Alex Michaelides’ debut novel “The Silent Patient” is a captivating tale of painter Alicia Benson who murdered her husband six years ago and hasn’t spoken a word since. To her dismay, Benson is convicted of the gruesome crime and has only herself and a strong-willed, stubborn psychiatrist Theo Faber to uncover her motives and solve the mystery behind the death of her husband.
Growing up in Cyprus, Michaelides was always around Greek Mythology and its tragedies. Michaelides uses the Greek Myth of “Alectis” to portray Benson’s character in this novel. The Greek tale is crucial to understanding why Benson is mute. The legend depicts a woman who is betrayed by her husband, Admetus. He selfishly requests that Alcestis, his wife, die in his place. Alcestis strangely remains mute when she is returned to him after her death.
What started as a psychiatrist trying to uncover one’s true intentions suddenly turned into an emotionally chilling game of covering an accessory to a crime, Alicia Benson’s diary. The seemingly innocent object manipulates the reader with the writing Benson bestowed inside. I kept getting confused with Benson’s diary entries. Differentiating which entry is from the past and which is the present altered my assumption of her character.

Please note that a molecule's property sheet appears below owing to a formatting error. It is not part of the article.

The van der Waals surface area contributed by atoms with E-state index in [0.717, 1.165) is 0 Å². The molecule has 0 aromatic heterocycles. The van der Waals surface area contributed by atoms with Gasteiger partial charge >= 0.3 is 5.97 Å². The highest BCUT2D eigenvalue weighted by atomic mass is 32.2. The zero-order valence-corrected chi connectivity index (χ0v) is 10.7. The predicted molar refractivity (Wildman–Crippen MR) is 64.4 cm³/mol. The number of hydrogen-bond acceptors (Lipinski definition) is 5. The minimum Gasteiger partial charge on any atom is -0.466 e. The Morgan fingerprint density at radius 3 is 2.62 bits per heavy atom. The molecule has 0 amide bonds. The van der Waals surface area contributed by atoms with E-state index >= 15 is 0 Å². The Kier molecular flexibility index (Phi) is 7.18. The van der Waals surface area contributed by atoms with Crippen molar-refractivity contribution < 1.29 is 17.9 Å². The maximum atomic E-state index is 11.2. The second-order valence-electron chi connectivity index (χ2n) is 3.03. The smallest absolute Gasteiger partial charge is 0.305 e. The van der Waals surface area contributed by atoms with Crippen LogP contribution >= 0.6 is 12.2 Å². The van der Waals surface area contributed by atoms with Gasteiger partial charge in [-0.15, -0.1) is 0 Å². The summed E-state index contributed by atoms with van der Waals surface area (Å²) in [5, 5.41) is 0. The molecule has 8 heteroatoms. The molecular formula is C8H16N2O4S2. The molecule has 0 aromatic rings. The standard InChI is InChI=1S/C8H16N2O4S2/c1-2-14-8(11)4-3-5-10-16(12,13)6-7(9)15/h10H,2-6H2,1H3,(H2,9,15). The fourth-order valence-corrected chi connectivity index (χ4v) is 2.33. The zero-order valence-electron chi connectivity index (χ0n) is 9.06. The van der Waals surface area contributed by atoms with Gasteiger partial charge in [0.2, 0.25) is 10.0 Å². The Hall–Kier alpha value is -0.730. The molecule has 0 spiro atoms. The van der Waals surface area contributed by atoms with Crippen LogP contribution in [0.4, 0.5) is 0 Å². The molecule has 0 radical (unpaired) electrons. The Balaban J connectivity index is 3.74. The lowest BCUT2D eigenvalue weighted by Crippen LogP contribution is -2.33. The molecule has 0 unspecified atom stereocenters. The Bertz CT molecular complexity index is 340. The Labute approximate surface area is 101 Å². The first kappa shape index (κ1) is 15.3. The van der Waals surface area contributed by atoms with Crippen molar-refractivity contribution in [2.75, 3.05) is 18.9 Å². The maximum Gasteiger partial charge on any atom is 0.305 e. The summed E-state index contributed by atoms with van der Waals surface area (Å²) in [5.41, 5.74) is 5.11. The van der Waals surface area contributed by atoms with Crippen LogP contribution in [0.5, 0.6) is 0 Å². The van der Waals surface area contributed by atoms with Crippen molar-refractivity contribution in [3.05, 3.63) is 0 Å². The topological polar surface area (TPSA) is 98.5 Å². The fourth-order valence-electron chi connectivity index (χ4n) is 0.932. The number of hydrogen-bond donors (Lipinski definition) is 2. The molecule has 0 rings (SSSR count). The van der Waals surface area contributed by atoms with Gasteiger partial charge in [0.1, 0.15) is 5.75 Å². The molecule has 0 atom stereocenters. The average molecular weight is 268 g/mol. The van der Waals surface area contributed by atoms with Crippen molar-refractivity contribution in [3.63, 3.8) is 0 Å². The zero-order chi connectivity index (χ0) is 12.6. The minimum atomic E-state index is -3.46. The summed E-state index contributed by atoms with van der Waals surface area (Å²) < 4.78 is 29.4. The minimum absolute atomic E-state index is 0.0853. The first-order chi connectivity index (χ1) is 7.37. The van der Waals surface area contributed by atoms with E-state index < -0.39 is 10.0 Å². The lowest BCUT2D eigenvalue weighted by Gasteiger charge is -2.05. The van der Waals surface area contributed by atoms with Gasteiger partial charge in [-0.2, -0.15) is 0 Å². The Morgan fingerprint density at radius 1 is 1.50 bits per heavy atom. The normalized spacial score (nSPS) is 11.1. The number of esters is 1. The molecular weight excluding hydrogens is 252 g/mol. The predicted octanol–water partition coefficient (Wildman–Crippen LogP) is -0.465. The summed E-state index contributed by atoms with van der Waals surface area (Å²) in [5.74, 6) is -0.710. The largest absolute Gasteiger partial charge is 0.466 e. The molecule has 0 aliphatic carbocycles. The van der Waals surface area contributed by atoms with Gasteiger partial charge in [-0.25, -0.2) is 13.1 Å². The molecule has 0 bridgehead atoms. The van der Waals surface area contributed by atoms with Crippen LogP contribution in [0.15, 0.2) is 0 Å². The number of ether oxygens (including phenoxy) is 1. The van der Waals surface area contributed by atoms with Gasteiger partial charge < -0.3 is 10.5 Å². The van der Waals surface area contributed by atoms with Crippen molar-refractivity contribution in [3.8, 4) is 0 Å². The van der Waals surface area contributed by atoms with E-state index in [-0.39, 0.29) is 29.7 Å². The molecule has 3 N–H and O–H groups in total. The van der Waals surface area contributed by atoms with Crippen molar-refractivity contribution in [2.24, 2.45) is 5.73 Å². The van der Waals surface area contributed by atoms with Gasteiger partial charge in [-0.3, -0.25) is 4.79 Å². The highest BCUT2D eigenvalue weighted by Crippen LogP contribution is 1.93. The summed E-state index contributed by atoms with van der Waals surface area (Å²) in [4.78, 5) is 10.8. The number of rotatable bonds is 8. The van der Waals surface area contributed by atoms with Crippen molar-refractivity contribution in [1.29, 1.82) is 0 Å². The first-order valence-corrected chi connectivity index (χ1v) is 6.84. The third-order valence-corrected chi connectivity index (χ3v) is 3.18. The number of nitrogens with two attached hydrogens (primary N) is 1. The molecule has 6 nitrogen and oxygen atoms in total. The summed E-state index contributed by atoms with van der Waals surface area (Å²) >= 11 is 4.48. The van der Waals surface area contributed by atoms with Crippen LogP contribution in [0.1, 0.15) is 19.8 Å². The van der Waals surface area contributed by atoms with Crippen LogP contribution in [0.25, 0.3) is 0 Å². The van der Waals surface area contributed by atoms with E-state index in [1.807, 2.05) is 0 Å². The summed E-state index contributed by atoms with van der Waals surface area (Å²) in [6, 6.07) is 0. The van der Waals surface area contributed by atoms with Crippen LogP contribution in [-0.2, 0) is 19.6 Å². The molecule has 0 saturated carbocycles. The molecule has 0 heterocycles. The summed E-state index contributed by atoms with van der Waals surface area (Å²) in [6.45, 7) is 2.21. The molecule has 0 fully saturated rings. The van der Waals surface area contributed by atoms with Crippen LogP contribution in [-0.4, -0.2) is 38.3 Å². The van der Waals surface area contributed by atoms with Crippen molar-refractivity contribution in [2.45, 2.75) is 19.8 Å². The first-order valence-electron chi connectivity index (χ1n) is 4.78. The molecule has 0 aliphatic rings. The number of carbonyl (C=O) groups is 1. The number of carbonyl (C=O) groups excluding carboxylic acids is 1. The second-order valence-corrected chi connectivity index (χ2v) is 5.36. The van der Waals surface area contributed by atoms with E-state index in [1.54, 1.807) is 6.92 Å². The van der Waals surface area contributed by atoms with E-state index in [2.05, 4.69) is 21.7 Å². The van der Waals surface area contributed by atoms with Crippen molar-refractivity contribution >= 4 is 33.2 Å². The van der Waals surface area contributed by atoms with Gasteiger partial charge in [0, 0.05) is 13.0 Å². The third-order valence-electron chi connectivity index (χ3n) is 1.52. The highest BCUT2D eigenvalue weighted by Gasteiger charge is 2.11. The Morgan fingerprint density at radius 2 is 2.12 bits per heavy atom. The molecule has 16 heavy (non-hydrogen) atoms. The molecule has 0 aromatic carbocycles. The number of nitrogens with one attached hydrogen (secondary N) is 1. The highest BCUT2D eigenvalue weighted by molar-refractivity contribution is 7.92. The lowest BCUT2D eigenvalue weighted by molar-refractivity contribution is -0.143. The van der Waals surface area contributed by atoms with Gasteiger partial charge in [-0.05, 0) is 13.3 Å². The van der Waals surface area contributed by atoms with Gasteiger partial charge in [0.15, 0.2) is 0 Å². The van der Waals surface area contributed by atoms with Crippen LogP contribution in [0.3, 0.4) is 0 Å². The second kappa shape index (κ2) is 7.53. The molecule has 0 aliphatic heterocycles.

The plot structure of this novel had me engaged right away. Even with many different plot holes yet to be solved, they all came within due time. However, despite the book’s steady pace, it takes a while to get into the heart of the story. There’s no heads-up as to when Michaelides will switch the timeline.
All while trying his best to undercover Benson’s intentions of murder, Faber unveils his own compelling backstory. This is probably what I enjoyed most about this book. He is a very deep and intriguing character and his storyline stretches so far that I couldn’t even keep up. When critics refer to this book as “sophisticated, shocking, mindblowing,” they must be referring to Faber’s entire existence within this novel.
For those who enjoy straightforward thrillers with twisty plot holes, this book is one to look at.
“The Silent Patient”: ★★★★☆